WiggleZ data favor a non-vanishing value of the Hu-Sawicki model parameter, log10
) and consequently a large value of $\sigma_8$, CFHTLenS drags the estimate of log10
) back to the ΛCDM limit.
Horava Gravity in the Effective Field Theory formalism: from cosmology to observational constraints
by Noemi Frusciante, Marco Raveri, Daniele Vernieri, Bin Hu, Alessandra Silvestri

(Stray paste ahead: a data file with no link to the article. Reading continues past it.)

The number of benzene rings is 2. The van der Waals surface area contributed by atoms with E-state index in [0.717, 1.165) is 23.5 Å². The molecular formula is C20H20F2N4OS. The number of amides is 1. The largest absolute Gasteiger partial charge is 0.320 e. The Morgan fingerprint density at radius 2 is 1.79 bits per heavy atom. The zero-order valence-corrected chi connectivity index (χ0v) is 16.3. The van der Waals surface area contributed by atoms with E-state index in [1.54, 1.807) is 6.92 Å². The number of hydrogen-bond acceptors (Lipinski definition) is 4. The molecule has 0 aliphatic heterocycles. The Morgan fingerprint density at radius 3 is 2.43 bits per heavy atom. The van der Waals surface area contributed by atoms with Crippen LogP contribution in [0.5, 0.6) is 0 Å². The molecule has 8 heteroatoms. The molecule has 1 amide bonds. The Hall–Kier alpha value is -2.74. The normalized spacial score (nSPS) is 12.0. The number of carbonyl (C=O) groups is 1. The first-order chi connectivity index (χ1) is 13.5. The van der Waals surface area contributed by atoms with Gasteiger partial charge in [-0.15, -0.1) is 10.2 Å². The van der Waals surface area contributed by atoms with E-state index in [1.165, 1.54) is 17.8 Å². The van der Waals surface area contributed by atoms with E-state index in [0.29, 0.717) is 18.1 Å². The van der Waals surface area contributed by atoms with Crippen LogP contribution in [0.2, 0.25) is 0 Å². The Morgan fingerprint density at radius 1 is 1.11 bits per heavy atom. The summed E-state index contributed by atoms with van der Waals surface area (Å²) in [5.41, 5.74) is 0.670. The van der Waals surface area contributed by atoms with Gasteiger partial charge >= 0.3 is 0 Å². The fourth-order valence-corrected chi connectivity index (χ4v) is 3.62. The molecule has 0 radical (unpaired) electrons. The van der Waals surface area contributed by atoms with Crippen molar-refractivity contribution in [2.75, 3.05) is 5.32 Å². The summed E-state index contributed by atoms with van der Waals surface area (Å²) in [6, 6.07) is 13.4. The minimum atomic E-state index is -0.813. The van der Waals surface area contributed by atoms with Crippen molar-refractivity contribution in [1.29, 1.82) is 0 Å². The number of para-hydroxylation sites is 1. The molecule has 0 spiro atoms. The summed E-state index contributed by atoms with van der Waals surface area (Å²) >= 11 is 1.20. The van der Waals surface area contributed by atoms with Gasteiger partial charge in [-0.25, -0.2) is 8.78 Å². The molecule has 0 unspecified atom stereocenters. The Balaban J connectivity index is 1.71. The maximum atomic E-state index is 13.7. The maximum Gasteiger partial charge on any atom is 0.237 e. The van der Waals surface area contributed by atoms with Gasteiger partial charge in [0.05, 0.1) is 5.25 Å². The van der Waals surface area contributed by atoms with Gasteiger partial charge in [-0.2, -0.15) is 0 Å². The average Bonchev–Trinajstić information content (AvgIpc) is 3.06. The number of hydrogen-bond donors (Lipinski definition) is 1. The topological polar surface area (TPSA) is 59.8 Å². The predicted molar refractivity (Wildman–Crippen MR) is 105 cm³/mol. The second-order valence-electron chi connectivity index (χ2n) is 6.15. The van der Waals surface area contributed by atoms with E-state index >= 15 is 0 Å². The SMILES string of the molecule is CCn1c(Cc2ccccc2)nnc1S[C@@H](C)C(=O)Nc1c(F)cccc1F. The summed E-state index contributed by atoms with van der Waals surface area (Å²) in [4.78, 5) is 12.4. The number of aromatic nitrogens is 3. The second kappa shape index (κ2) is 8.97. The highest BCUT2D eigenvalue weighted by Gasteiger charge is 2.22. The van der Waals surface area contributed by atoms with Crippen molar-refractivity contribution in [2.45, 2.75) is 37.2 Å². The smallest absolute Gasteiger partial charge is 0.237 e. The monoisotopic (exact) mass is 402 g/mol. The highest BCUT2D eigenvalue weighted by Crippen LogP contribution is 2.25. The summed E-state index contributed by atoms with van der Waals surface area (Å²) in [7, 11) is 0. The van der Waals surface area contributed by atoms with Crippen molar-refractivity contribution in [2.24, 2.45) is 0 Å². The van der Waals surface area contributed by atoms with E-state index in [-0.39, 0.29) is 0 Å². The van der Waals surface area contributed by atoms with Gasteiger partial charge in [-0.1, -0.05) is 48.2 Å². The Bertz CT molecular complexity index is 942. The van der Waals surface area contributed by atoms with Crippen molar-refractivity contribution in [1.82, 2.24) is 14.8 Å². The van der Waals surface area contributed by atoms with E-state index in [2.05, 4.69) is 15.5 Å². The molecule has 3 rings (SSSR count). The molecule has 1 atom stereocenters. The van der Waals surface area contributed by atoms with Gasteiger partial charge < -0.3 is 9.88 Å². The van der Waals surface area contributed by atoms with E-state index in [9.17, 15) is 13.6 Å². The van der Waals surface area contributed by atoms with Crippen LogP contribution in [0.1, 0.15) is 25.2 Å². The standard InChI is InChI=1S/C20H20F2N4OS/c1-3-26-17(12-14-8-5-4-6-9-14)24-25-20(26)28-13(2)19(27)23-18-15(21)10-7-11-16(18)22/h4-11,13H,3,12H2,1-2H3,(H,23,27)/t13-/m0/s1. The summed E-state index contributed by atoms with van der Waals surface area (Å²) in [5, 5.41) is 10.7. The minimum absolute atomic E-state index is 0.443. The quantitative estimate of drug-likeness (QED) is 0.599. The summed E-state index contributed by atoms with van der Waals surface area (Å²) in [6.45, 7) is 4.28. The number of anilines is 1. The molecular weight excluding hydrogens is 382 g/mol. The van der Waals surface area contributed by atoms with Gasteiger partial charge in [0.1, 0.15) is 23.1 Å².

We consider Horava gravity within the framework of the effective field theory (EFT) of dark energy and modified gravity. We work out a complete mapping of the theory into the EFT language for an action including all the operators which are relevant for linear perturbations with up to sixth order spatial derivatives. We then employ an updated version of the EFTCAMB/EFTCosmoMC package to study the cosmology of the low-energy limit of Horava gravity and place constraints on its parameters using several cosmological data sets. In particular we use cosmic microwave background (CMB) temperature-temperature and lensing power spectra by Planck 2013, WMAP low-l polarization spectra, WiggleZ galaxy power spectrum, local Hubble measurements, Supernovae data from SNLS, SDSS and HST and the baryon acoustic oscillations measurements from BOSS, SDSS and 6dFGS. We get improved upper bounds, with respect to those from Big Bang Nucleosynthesis, on the deviation of the cosmological gravitational constant from the local Newtonian one. At the level of the background phenomenology, we find a relevant rescaling of the Hubble rate at all epoch, which has a strong impact on the cosmological observables; at the level of perturbations, we discuss in details all the relevant effects on the observables and find that in general the quasi-static approximation is not safe to describe the evolution of perturbations. Overall we find that the effects of the modifications induced by the low-energy Horava gravity action are quite dramatic and current data place tight bounds on the theory parameters.